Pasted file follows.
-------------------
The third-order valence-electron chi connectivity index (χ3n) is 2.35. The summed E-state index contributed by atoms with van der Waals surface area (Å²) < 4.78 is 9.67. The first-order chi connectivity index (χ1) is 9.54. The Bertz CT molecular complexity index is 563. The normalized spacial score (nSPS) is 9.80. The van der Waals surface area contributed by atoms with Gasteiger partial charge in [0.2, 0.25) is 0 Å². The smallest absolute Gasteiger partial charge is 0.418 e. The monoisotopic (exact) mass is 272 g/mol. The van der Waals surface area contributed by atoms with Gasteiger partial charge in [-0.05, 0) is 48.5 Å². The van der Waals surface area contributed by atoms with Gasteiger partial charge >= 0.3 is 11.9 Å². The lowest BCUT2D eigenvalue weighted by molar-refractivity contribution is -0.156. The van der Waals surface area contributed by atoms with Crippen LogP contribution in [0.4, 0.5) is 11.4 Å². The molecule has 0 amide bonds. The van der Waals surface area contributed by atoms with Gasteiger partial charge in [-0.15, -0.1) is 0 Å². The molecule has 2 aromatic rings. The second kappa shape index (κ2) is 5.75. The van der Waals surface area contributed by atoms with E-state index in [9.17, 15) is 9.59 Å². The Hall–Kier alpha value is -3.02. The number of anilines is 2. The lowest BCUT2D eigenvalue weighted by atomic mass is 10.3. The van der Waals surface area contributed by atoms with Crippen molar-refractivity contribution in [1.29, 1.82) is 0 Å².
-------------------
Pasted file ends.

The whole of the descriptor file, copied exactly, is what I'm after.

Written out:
The third-order valence-electron chi connectivity index (χ3n) is 2.35. The summed E-state index contributed by atoms with van der Waals surface area (Å²) < 4.78 is 9.67. The first-order chi connectivity index (χ1) is 9.54. The Bertz CT molecular complexity index is 563. The normalized spacial score (nSPS) is 9.80. The van der Waals surface area contributed by atoms with Gasteiger partial charge in [0.2, 0.25) is 0 Å². The smallest absolute Gasteiger partial charge is 0.418 e. The monoisotopic (exact) mass is 272 g/mol. The van der Waals surface area contributed by atoms with Gasteiger partial charge in [-0.05, 0) is 48.5 Å². The van der Waals surface area contributed by atoms with Gasteiger partial charge >= 0.3 is 11.9 Å². The lowest BCUT2D eigenvalue weighted by molar-refractivity contribution is -0.156. The van der Waals surface area contributed by atoms with Crippen LogP contribution in [0.4, 0.5) is 11.4 Å². The molecule has 0 amide bonds. The van der Waals surface area contributed by atoms with Gasteiger partial charge in [-0.15, -0.1) is 0 Å². The molecule has 2 aromatic rings. The second kappa shape index (κ2) is 5.75. The van der Waals surface area contributed by atoms with E-state index in [9.17, 15) is 9.59 Å². The Hall–Kier alpha value is -3.02. The number of anilines is 2. The lowest BCUT2D eigenvalue weighted by atomic mass is 10.3. The van der Waals surface area contributed by atoms with Crippen molar-refractivity contribution in [1.29, 1.82) is 0 Å².